DVD Studio Pro - Simulating a Slideshow

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Simulating a Slideshow

Simulating a slideshow allows you to fully test a slideshow, including its pauses and
DVD@CCESS settings.

To simulate a slideshow
Do one of the following:


Select the slideshow, then choose File > Simulate Slideshow, or press Command-Option-0


Control-click the slideshow in the Outline tab, then choose Simulate from the shortcut


In the Slideshow tab, Control-click a slide, then choose Simulate from the shortcut menu.

These options force the Simulator to start at this slideshow instead of the First Play
connection, as it does when started by clicking Simulator in the toolbar.

Once the slideshow starts playing, you can use the Simulator’s controls to test the pauses.


Simulating Your Project

for information on using the Simulator.


Chapter 18

Creating Slideshows

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Although the most common use for subtitles is to display a text version of the dialogue,
subtitles created in DVD Studio Pro can be used for many other purposes.

This chapter covers the following:

Introduction to Subtitles

(p. 443)

Importing Older DVD Studio Pro Subtitles

(p. 445)

Subtitles and Overlays

(p. 445)

About Subtitles and Closed Captions

(p. 445)

Subtitle Stream Basics

(p. 446)

Subtitle Inspector

(p. 448)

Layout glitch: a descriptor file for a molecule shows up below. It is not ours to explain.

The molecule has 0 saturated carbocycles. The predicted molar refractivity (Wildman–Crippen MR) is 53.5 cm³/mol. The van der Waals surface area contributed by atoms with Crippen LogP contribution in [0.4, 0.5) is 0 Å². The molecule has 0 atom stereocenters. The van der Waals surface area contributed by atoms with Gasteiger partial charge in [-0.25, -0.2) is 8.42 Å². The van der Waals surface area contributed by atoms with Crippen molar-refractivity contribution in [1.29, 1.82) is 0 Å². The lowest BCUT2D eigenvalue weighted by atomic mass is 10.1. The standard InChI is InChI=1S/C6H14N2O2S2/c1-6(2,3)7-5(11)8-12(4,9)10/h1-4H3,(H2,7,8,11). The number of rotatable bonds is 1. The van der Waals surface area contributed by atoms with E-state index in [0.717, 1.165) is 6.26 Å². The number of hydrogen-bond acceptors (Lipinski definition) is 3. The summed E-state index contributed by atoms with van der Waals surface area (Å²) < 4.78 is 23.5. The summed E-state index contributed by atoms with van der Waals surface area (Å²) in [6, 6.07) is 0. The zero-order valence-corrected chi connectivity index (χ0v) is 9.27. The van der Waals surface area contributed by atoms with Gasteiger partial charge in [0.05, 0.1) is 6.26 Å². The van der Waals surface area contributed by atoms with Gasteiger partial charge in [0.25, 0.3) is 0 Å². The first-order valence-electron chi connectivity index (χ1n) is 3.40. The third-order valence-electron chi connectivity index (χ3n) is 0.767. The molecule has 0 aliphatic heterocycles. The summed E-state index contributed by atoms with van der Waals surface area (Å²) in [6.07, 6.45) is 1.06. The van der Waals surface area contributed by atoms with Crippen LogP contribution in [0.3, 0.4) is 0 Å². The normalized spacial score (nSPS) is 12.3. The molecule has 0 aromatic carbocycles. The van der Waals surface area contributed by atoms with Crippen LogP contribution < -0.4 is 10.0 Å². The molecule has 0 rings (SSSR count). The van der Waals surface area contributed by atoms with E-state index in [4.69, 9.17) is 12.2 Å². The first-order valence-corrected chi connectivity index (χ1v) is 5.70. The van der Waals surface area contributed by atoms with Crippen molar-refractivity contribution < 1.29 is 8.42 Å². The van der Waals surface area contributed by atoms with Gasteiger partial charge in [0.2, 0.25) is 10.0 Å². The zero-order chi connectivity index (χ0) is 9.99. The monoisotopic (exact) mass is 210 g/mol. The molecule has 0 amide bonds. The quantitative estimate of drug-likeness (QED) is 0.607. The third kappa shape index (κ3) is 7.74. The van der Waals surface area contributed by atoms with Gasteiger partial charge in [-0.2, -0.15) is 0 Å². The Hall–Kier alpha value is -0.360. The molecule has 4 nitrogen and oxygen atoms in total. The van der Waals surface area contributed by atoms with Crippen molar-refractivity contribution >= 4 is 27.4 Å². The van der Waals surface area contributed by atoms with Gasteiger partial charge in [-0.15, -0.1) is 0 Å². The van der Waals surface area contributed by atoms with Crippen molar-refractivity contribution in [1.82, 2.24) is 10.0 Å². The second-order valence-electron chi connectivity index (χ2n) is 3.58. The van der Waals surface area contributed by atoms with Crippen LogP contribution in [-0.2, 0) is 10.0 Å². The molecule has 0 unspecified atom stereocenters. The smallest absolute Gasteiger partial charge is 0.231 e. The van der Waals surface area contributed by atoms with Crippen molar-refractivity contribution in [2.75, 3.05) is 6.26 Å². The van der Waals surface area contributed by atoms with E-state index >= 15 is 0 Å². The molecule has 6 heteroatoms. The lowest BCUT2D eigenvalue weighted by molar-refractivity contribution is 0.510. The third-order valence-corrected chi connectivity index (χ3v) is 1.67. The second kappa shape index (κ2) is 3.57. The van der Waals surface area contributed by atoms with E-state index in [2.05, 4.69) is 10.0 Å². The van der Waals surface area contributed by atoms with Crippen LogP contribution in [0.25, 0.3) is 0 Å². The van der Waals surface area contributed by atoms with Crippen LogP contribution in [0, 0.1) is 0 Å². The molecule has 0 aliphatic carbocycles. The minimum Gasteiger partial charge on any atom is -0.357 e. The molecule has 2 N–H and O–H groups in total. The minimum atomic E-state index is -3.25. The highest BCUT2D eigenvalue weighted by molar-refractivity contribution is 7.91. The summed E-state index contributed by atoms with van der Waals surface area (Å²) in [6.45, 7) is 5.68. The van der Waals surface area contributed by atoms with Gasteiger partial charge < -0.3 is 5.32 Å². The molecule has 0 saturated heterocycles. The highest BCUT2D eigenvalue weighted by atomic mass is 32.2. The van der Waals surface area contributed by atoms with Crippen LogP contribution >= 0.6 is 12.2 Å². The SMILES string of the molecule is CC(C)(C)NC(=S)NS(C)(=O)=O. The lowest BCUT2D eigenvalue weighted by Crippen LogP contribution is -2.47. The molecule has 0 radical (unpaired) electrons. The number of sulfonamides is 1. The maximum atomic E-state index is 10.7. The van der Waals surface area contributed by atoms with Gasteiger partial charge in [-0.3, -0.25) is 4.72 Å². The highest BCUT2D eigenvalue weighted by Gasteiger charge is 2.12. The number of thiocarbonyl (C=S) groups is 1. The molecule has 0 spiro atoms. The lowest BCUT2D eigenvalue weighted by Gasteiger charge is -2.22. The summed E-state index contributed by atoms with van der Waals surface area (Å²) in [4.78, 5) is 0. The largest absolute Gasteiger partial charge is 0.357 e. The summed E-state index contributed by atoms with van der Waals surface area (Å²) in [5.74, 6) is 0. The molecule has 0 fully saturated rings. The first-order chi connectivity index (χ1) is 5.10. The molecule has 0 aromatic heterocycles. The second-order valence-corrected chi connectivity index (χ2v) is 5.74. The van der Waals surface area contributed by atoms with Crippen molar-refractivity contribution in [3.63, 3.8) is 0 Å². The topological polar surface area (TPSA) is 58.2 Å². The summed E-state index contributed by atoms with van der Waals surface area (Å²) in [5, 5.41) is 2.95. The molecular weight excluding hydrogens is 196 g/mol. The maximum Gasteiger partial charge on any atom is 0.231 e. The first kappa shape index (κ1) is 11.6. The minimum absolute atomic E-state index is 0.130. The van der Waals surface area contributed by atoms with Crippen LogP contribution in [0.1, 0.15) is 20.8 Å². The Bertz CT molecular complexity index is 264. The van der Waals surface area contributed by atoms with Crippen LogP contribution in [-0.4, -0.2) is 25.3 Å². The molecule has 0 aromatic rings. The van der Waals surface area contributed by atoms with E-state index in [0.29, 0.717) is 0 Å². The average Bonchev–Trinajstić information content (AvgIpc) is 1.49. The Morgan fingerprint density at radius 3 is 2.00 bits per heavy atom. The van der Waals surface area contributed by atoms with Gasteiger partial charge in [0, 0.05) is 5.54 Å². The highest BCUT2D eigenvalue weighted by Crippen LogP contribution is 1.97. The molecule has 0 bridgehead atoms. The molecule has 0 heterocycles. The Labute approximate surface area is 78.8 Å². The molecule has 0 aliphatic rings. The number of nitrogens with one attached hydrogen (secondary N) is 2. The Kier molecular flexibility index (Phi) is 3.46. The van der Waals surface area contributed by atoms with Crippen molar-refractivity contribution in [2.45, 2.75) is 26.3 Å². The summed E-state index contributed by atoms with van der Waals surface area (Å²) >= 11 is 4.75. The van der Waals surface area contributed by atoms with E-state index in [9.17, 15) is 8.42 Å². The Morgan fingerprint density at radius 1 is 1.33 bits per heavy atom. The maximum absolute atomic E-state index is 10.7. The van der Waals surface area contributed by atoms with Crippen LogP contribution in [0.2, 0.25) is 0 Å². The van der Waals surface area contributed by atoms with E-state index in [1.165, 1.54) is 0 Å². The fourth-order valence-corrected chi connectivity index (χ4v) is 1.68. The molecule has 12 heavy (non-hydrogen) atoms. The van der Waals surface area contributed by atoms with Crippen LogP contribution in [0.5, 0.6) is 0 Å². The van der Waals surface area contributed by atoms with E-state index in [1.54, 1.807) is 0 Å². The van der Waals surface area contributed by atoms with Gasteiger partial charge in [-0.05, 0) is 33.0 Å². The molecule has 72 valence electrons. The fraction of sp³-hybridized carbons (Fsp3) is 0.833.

What Happens with Different Aspect Ratios?

(p. 454)

Viewing Subtitles

(p. 455)

Creating Subtitles with DVD Studio Pro

(p. 457)

Importing Graphics Files for Subtitles

(p. 463)

Creating and Importing Subtitle Files

(p. 464)

Importing a Subtitle File

(p. 465)

Creating an STL Format Subtitle File

(p. 467)

Creating Buttons over Video

(p. 471)

Configuring a Button over Video Subtitle Clip

(p. 473)

Introduction to Subtitles

Each track can include up to 32 subtitle streams. Having multiple streams makes it possible
to offer text in several languages, allowing the viewer to select the appropriate one.

Increasingly, subtitles are being used for other purposes, such as to create buttons over
video (also known as interactive markers or interactive subtitles), which allow the viewer
to make choices while watching the movie. You can also use subtitles to supply simple
graphics to augment the video, such as arrows and lines.